Where work pays: How does where you live matter for your earnings?

pushpins on a US map
Editor's note:

An interactive tool accompanies this economic analysis, allowing users to see the distribution of annual earnings across the United States for a given occupation and age group, adjusting for cost of living and taxes.

where work pays interactive

Educational and occupational choices matter for your earnings, but where you work matters, too. Employment opportunities and wages in some occupations vary substantially from state to state, county to county, and city to city. One location might be a great place to earn a living as a nurse but not as a construction worker (e.g., New Orleans, Louisiana), while a different location might be the opposite (e.g., Utica, New York).

Does it make sense for people starting or advancing their careers to move? And if it does, to where should they move?

In this economic analysis we look at some of the ways that typical earnings in an occupation—and the value of those earnings after adjusting for taxes and cost of living—vary across the United States. We also examine some of the reasons why places have such different labor markets. When a place seems too good to be true (i.e., with high wages across the board and low cost of living), what could account for its seeming advantage over the rest of the country?

Economists think about these differences in terms of a worker’s choice of where to live. Evidence suggests that people often move to find work or accept a job, but that there are many other factors that play a role in where a person chooses to relocate. Cost of living (including housing costs) and taxes, as well as a host of other factors collectively referred to as amenities, all contribute to a choice about where to move. Research shows that workers value amenities like pleasant weather, clean air, low crime, and proximity to cultural attractions.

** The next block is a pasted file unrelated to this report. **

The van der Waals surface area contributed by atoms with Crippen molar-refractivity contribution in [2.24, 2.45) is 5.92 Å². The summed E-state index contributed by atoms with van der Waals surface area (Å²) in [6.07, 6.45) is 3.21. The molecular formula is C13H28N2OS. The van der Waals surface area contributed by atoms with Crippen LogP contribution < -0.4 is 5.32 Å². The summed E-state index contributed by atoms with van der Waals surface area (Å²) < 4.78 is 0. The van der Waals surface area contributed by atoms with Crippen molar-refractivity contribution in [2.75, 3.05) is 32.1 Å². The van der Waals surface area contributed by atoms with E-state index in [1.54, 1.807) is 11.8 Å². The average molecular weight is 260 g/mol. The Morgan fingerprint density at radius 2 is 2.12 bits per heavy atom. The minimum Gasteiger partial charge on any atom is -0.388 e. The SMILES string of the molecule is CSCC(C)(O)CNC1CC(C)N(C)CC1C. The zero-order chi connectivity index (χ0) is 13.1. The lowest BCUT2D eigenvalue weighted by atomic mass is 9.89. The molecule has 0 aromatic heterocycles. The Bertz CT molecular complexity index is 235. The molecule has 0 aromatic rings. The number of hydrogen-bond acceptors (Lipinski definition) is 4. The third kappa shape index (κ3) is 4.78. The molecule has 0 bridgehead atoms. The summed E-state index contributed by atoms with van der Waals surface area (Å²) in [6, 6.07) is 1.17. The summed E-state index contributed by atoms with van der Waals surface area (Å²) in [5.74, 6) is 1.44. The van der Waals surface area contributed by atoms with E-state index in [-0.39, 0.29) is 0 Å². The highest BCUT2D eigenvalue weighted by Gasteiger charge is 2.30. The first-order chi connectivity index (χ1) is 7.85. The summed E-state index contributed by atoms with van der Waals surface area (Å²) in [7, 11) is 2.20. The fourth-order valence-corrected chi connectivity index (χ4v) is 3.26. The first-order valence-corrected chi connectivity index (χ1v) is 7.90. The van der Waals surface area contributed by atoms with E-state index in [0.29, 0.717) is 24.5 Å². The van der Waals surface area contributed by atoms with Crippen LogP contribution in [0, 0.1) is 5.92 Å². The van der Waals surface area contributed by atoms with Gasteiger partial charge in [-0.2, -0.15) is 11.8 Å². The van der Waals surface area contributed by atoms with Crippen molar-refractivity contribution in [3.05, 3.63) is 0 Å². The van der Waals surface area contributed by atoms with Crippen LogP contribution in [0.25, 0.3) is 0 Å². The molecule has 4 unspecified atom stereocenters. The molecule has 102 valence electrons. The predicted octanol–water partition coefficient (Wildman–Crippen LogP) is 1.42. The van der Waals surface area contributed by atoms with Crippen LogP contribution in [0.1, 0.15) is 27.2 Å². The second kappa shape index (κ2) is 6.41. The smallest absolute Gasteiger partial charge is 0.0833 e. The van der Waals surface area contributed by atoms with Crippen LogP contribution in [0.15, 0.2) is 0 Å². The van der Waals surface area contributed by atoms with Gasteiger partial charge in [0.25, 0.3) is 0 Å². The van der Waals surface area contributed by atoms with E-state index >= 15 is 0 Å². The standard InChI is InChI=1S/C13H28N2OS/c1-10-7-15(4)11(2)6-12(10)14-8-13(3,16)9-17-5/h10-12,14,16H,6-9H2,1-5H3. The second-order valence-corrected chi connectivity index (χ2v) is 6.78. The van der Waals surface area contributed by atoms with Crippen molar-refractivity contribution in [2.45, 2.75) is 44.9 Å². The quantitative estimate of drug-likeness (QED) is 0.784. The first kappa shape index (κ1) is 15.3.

Over the past few years The Hamilton Project has released interactive web tools to help workers—and particularly young adults, from college hopefuls to recent graduates—make decisions regarding their education and careers. These web tools and associated reports also help illuminate workings of the labor market and their implications for educational investments, which in turn are vital for promoting broadly shared economic growth.

In our newest interactive feature, Where Work Pays: Occupations and Earnings across the United States, users can see how typical earnings in occupations vary across metropolitan (metro) and nonmetropolitan (nonmetro) areas in the United States. They can also see how earnings by occupation change when adjusted for age, cost of living, and state and federal income taxes.

Location and occupation matter for earnings

The median earnings for all working-age (25–64) full-time workers in the United States is $41,000, although deviations from this value are quite large. Education plays a large role in earnings differences: workers with less than a high school education have median earnings of $23,000, while those with an advanced degree have median earnings of $73,000. Median earnings range from $15,000 to $182,000 across 320 occupation categories.

Geography matters a great deal for earnings, as well. The United States can be divided into metro areas (cities and their surrounding areas) as well as state nonmetro areas (the parts of a state not included in any metro area). Together, we use the term “locations” to refer to areas included in this analysis. There are 373 metro areas included in this analysis and 47 nonmetro areas; almost every state has one nonmetro area in our calculation. At the bottom of the range, median earnings are $26,000 in Sebring, Florida, while at the top of the range median earnings are $65,000 in San Jose–Sunnyvale–Santa Clara, California.